Lessons on intent from a baby born early and those who took care of her

In the last few months, our family has been in a completely new place. Because of this, our first grandchild was born two weeks ago. A tiny, perfectly formed baby girl who was born eight weeks early but immediately won our hearts with her quiet, determined nature.

I know my way around the maternity hospital like I know my way around my desk. A new set of information about newborns that people are more interested in than any business webinar.

We now work in a place that most people will never see, so we have a lot of respect for the taxes we pay. The Neonatal Intensive Care Unit (NICU) is a place of contrasts. It is a place where technology and care meet, where noise and quiet go hand in hand, and where life and death are in the hands of people we have never met and may never meet again.

Angels at work. They glide like angels between incubators for newborns and feed their tiny charges mother’s milk drop by drop through soft tubes made of rice noodles. They change diapers about the size of mittens and check the babies’ vital signs all the time.

They coo soothing words as the little rosebud mouths suckle the air to learn how to breathe, swallow, and sucking at the same time.

They gently move these almost-naked newborns, who are hooked up to drips, tubes, and monitoring devices, from the safety of their high-tech cocoons to their anxiously waiting mothers. They tuck their little arms and legs up under their mother’s shirt so that the skin-to-skin contact can help them grow and bond.

It’s a miracle, and we can sleep at night knowing that this precious life and the lives of many thousands of other newborns every year are being watched over by this amazing species of people.

As I drive people to and from the NICU, I have time to think about life and work. There’s nothing like starting a new life, especially one that’s so fragile, to make you think about who you are and what you can be.

What do I do that saves lives, makes them better, or changes them? I don’t save lives, but I recently wrote about my Owen Meany complex and the idea that I watch out for other people out of habit. But do I have the power to change and improve lives?

It’s about what people meant to do. Not too long ago, I had the chance to spend a day with the good KPI community and learn from a great coach with them. We were told to think about what we planned to do. Some might say goal. What are two or three words that could describe why we did what we did and what values would support that? It’s a hard task, and it’s hard to stay away from ideas and words that sound like cliches.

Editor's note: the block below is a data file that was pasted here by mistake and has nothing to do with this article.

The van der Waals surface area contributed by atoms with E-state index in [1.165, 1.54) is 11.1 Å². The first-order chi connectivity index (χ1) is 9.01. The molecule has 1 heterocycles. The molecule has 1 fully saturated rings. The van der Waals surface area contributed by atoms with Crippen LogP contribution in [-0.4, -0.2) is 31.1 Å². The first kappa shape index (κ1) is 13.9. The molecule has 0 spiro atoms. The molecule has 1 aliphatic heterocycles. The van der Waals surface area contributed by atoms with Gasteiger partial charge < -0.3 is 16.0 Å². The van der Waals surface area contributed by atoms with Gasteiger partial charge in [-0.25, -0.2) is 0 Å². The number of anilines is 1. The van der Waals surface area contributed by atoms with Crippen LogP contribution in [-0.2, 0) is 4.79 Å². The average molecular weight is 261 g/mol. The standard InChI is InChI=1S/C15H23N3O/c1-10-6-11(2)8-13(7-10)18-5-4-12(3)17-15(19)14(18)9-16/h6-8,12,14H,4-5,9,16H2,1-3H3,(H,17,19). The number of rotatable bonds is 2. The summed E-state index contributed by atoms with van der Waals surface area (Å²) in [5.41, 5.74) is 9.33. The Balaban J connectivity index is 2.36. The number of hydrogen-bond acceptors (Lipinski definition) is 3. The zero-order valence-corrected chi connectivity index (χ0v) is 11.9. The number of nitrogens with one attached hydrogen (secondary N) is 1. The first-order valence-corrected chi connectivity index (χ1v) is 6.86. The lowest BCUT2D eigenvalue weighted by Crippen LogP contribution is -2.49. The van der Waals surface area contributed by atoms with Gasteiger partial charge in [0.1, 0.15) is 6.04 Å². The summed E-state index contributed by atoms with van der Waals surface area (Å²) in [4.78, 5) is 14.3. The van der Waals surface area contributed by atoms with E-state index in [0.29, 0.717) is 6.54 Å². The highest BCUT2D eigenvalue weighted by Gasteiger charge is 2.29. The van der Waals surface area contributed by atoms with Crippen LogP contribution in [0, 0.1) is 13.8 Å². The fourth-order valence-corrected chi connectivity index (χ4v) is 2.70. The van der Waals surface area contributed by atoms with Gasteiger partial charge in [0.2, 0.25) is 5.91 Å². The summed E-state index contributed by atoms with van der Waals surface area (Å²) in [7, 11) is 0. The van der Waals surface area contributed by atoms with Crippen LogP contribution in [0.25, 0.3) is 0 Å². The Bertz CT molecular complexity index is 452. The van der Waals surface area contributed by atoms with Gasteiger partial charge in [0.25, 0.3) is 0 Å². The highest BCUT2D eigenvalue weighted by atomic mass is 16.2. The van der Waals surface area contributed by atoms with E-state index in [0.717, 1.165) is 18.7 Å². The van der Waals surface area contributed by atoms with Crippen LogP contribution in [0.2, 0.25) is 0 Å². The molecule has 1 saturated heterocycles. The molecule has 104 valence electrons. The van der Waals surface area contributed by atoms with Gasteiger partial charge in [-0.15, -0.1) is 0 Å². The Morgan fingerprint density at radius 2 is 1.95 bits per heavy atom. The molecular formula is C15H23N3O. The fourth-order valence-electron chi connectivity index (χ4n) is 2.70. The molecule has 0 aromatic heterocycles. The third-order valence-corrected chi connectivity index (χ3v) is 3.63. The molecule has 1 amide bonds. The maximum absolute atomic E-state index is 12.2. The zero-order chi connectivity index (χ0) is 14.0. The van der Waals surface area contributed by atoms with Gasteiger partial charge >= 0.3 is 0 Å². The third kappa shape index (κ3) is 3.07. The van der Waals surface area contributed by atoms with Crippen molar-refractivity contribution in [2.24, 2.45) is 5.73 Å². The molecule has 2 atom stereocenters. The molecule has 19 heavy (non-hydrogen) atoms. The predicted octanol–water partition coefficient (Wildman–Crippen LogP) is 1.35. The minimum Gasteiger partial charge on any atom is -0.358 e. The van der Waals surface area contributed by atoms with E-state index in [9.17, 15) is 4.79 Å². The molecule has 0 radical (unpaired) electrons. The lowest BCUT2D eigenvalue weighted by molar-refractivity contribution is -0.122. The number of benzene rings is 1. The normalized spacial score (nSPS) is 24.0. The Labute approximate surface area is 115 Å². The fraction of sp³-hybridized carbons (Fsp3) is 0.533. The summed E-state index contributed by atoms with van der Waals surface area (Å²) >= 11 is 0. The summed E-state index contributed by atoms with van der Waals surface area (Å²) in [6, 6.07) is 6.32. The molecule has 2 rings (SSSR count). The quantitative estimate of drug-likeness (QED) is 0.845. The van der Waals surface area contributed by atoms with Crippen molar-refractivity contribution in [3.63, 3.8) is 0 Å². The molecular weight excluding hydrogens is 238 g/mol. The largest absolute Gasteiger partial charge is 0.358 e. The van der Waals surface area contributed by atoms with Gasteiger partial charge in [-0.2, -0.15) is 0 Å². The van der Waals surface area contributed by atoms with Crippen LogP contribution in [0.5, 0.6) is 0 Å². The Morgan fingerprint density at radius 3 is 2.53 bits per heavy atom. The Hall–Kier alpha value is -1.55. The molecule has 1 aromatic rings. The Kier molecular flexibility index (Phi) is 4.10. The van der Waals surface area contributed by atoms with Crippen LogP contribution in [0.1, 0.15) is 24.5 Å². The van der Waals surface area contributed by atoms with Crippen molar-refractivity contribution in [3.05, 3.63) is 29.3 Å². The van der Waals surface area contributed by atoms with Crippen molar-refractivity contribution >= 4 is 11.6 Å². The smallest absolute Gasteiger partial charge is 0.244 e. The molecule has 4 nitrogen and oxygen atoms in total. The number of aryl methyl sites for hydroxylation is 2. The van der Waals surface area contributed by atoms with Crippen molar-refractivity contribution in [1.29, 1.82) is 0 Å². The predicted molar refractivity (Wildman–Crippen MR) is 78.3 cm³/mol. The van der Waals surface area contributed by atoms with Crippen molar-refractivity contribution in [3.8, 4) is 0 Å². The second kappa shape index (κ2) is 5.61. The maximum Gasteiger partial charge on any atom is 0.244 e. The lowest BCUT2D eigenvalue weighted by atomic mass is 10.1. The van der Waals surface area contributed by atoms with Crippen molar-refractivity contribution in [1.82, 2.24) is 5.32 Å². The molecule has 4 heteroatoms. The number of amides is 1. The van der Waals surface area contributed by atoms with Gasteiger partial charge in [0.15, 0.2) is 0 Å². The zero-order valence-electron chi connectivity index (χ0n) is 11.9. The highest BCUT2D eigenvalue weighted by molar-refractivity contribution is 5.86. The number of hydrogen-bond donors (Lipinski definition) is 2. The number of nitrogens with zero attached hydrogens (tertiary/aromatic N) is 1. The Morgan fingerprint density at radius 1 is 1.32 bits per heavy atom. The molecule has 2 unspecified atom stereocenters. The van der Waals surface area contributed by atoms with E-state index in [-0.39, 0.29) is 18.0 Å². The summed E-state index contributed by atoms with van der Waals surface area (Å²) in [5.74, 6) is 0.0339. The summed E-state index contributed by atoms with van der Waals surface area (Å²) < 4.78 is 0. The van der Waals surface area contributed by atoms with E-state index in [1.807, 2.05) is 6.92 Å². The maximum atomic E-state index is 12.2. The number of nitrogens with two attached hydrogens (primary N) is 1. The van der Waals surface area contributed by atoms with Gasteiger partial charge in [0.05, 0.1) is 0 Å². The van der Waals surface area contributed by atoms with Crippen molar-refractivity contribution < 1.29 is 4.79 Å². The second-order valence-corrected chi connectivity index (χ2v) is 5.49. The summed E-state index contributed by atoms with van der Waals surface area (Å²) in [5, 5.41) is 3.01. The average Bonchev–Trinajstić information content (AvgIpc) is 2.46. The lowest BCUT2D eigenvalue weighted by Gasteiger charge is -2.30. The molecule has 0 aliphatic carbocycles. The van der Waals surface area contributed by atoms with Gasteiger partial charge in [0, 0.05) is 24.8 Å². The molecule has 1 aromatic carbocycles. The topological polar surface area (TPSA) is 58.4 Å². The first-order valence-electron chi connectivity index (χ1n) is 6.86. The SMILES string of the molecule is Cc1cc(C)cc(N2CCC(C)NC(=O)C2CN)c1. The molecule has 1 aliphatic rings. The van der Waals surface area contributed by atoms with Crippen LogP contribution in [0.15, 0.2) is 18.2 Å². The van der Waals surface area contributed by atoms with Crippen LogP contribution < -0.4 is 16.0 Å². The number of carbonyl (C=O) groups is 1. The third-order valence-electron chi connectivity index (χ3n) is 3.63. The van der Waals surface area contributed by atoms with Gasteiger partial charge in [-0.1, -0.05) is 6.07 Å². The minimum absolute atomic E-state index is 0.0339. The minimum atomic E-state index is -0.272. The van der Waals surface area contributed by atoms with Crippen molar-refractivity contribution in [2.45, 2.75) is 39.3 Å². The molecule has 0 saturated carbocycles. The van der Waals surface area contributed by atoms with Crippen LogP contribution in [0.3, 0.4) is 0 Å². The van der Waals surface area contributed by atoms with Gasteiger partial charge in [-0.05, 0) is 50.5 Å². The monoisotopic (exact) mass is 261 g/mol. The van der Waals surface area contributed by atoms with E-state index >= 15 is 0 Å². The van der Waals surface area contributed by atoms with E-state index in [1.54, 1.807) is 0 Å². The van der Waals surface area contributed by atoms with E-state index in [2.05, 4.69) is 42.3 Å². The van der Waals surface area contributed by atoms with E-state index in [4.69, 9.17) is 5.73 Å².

I’ve come to the conclusion that it doesn’t matter if you coach people, drive a bus, or run a multi-million dollar organization; your intent is clear from the moment you connect with another person. It jumps from one person’s synapses to the next in the blink of an eye.

Try it. Try two restaurants with different staffs that serve the same food. In the first, as soon as you walk in, someone greets you, smiles, and comes over to show you to a table. In the second, you stand there for a long time while a waiter who seems to avoid eye contact on purpose finally, but grudgingly, waves a hand toward a table.

This small interaction shows the organization’s goal, which is then passed on to its employees. It will likely change your experience and make you think about whether you want to go back or not.

Keeping the vision alive: I looked up the Mercy Hospital’s vision statement. As with most organizations, it could use some editing, but the meaning was clear right away from the words “enduring capacity and passion to serve those with special needs.”

In the last 14 weeks, my daughter and I have talked to maybe 100 or more doctors, midwives, neonate nurses, and office staff at The Mercy.

Almost all of them have shown a “enduring capacity and passion to serve our special needs”—for twelve weeks, while my daughter bravely fought to keep her baby girl safe in utero, and for the last two, and for several more weeks to come, by taking care of our tiny grand-daughter in the NICU.

It’s a hospital for the public. It could also be full of people who are grumpy, too busy, or not interested. We would have still needed their help. But it has made a huge difference to be served by people who believe in this vision during this high-stress time like no other. I’m very grateful to each of them.

A lot of small things. So now it’s not just my job to build websites, get you to blog, and bring people together, but also to make your life better. It doesn’t have to be something that wins the Nobel Prize. A small act of kindness, a reasoned voice, a referral, shared knowledge, thoughtfulness, and, hopefully, posts like this can make someone’s life better.

It can also be done by helping other people stay true to their goals through their online presence while they serve their clients. In the best case, they can align their business with a cause and show that what they can do together hasn’t even been thought of yet.

This post is for the people who take care of the world’s smallest people, the babies who work so hard to grow. And to my grandchild, who has shown more than anything else that she wants to be with us in this world and who will hold me accountable if I fail to do this work.

What are you trying to do, what is your goal? When you say what you do, how will you change how you do it? I hope you’ll write to me.